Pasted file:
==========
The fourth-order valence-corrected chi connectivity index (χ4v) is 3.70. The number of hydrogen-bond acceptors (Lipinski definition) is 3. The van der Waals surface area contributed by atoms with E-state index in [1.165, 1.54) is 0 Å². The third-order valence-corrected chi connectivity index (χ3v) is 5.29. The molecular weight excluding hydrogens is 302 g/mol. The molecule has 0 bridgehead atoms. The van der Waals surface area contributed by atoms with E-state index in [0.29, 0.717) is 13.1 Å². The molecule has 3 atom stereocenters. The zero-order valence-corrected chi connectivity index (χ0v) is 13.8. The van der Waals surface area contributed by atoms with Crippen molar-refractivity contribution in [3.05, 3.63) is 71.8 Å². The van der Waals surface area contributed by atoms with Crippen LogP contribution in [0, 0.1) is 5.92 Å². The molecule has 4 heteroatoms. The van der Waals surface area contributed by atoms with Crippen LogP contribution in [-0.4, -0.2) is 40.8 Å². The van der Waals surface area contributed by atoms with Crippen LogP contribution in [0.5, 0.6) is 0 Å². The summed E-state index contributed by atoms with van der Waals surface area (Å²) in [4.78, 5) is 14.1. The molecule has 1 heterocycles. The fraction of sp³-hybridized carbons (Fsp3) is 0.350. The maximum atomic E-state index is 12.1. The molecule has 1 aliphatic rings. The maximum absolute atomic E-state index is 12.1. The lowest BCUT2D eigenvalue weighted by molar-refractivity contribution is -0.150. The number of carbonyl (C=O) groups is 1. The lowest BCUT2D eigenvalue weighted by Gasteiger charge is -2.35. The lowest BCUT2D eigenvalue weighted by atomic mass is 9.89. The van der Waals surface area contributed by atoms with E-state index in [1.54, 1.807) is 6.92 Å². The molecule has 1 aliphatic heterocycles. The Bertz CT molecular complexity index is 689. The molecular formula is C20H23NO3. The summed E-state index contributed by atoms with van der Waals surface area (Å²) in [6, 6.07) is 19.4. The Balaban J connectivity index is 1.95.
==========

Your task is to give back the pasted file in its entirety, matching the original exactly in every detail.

The fourth-order valence-corrected chi connectivity index (χ4v) is 3.70. The number of hydrogen-bond acceptors (Lipinski definition) is 3. The van der Waals surface area contributed by atoms with E-state index in [1.165, 1.54) is 0 Å². The third-order valence-corrected chi connectivity index (χ3v) is 5.29. The molecular weight excluding hydrogens is 302 g/mol. The molecule has 0 bridgehead atoms. The van der Waals surface area contributed by atoms with E-state index in [0.29, 0.717) is 13.1 Å². The molecule has 3 atom stereocenters. The zero-order valence-corrected chi connectivity index (χ0v) is 13.8. The van der Waals surface area contributed by atoms with Crippen molar-refractivity contribution in [3.05, 3.63) is 71.8 Å². The van der Waals surface area contributed by atoms with Crippen LogP contribution in [0, 0.1) is 5.92 Å². The molecule has 4 heteroatoms. The van der Waals surface area contributed by atoms with Crippen LogP contribution in [-0.4, -0.2) is 40.8 Å². The van der Waals surface area contributed by atoms with Crippen LogP contribution in [0.5, 0.6) is 0 Å². The summed E-state index contributed by atoms with van der Waals surface area (Å²) in [4.78, 5) is 14.1. The molecule has 1 heterocycles. The fraction of sp³-hybridized carbons (Fsp3) is 0.350. The maximum atomic E-state index is 12.1. The molecule has 1 aliphatic rings. The maximum absolute atomic E-state index is 12.1. The lowest BCUT2D eigenvalue weighted by molar-refractivity contribution is -0.150. The number of carbonyl (C=O) groups is 1. The lowest BCUT2D eigenvalue weighted by Gasteiger charge is -2.35. The lowest BCUT2D eigenvalue weighted by atomic mass is 9.89. The van der Waals surface area contributed by atoms with E-state index in [1.54, 1.807) is 6.92 Å². The molecule has 1 aliphatic heterocycles. The Bertz CT molecular complexity index is 689. The molecular formula is C20H23NO3. The summed E-state index contributed by atoms with van der Waals surface area (Å²) in [6, 6.07) is 19.4. The Balaban J connectivity index is 1.95.